Montreal’s Quartier des spectacles’ dotty play

Lg2 rolls out a campaign to remind people where the entertainment is happening.

How much emotion can be contained within the area of a square kilometre?

A new communications platform by Lg2 for Montreal’s Quartier des spectacles is pushing the message that it’s the city’s most concentrated district of culture – the square kilometre with the most emotion.

It is supported by a campaign, which began to roll out last week and with media by Espace M, comprising TV, OOH, online, advertising on La Presse+ and a new website, which automatically updates with the district’s current events, and also features an interactive map, and editorial and social content.

“There’s a lot of everything, from interactive to print collateral material, and I think it’s probably the first time that every touchpoint of Quartier des spectacles is really linked together in its creative [identity],” says Claude Auchu, partner, VP, CD, design, Lg2.

Located downtown, the Quartier des spectacles plays host to more than 100 shows monthly, along with festivals and events, while comprising about 40 performance halls and bar venues, another roughly 40 exhibition spaces, eight facades with architectural projections and public spaces, according to its website.

Despite all these happenings, the Quartier and its role in these events wasn’t garnering the attention it should have, says Auchu. As such, the strategy was to ensure the Quartier was attributed to each of the area’s events. Compounding this, is the fact that people often don’t know exactly where the Quartier is located and it is also larger than they might think, he adds.

Part of the strategy entailed physically marking the area to ensure people realize they are in a significant cultural destination in the city, says Auchu.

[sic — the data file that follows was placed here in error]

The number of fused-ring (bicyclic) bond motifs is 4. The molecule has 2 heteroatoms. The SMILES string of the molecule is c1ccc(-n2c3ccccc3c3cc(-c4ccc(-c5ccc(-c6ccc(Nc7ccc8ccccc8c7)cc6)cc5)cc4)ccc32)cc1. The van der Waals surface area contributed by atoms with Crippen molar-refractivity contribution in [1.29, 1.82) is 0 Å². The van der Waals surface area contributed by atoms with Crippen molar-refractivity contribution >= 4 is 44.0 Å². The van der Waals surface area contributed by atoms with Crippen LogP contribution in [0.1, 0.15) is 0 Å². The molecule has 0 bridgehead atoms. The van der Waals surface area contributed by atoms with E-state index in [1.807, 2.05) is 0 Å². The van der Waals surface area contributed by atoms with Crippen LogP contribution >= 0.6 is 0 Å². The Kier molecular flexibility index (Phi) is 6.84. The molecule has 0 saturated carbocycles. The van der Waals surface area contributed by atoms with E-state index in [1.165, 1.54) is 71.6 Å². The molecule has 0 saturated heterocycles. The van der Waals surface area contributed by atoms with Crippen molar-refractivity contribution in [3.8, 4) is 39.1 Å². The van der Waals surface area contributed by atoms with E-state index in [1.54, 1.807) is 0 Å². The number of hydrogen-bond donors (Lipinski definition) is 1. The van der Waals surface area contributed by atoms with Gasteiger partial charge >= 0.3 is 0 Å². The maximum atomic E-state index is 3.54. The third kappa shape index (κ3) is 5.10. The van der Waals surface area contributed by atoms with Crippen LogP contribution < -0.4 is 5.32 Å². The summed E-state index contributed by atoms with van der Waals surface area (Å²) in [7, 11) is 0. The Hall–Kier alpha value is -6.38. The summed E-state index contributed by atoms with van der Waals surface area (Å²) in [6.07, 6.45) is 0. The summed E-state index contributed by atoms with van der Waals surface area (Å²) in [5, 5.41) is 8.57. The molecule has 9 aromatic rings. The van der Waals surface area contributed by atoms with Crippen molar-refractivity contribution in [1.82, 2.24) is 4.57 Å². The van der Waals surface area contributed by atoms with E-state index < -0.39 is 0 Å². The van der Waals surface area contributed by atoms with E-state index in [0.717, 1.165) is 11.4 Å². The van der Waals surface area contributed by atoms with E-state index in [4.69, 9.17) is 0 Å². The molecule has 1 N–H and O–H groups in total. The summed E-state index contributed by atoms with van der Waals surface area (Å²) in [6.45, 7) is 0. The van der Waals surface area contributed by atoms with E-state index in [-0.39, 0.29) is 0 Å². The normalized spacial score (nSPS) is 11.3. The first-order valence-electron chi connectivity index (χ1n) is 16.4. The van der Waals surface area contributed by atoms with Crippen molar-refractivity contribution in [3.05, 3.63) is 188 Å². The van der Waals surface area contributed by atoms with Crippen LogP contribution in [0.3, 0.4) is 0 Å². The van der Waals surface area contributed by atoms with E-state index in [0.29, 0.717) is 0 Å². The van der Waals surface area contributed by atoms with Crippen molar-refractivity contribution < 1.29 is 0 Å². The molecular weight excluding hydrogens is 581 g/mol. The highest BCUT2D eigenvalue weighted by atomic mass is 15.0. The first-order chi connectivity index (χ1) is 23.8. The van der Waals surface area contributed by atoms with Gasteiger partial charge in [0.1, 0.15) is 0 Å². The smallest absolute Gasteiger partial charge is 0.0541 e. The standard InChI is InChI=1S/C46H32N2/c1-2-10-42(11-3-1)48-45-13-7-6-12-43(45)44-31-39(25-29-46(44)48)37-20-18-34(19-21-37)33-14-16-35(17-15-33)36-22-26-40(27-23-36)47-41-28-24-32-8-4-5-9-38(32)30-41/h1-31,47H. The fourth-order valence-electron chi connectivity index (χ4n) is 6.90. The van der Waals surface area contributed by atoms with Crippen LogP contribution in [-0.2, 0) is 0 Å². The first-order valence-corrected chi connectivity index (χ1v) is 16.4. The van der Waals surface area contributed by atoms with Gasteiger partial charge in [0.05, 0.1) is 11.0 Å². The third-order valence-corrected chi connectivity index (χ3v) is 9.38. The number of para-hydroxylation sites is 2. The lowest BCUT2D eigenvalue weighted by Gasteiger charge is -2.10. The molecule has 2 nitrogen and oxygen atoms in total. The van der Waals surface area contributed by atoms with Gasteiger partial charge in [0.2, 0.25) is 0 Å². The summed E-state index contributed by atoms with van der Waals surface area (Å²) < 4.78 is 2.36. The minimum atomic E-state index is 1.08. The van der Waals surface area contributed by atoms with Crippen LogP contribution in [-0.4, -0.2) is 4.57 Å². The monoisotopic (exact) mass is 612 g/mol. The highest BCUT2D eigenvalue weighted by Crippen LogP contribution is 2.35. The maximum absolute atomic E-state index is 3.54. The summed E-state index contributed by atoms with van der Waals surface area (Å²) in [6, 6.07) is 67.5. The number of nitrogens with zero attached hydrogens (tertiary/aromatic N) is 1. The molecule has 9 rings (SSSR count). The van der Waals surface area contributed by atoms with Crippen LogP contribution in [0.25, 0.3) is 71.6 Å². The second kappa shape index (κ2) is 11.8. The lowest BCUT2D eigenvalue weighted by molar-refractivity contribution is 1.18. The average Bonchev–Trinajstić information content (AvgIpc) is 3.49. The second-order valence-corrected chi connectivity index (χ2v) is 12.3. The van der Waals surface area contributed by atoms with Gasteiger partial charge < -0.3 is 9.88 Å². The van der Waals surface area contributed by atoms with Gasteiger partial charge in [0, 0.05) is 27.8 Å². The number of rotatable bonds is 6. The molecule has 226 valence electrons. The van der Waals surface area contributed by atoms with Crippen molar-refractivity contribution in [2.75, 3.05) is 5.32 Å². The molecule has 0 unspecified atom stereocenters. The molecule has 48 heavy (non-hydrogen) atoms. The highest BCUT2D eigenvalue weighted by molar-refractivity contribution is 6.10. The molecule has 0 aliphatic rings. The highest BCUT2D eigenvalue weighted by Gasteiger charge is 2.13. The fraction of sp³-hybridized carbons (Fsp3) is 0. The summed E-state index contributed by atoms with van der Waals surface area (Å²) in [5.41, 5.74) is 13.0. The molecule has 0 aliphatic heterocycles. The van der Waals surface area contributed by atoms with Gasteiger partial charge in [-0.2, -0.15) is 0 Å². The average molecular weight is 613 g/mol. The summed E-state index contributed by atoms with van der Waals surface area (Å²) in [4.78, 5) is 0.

A large structure with the new messaging was placed on site, and future plans entail branding existing, on-site street furniture.

Maps of the area (with breakdowns by category such as performance halls and exhibition spaces) are featured within different aspects of the execution including the website and in the TV spots, which feature red dots popping up on maps to identify the opportunities, while people discuss which to pursue. The red dots represent the brand’s logo and are featured in other aspects of the campaign.

Developing the commercials presented a challenge, as the budget did not allow for actors, and there wasn’t any footage from the Quartier des spectacles available to use, says Auchu.

“We worked with 15-second- TV spots showing, I think, the idea of everything you can do at one place,” he says. “And I think it’s a good achievement because we were able to lock everything together with a cost-effective TV campaign.”

Similarly, OOH ties in the brand’s identity to ensure it is recognizable with the red dot logo, along with the messaging of finding every cultural possibility within that square kilometre, depicted through images of people clapping or shouting, for instance, Auchu says.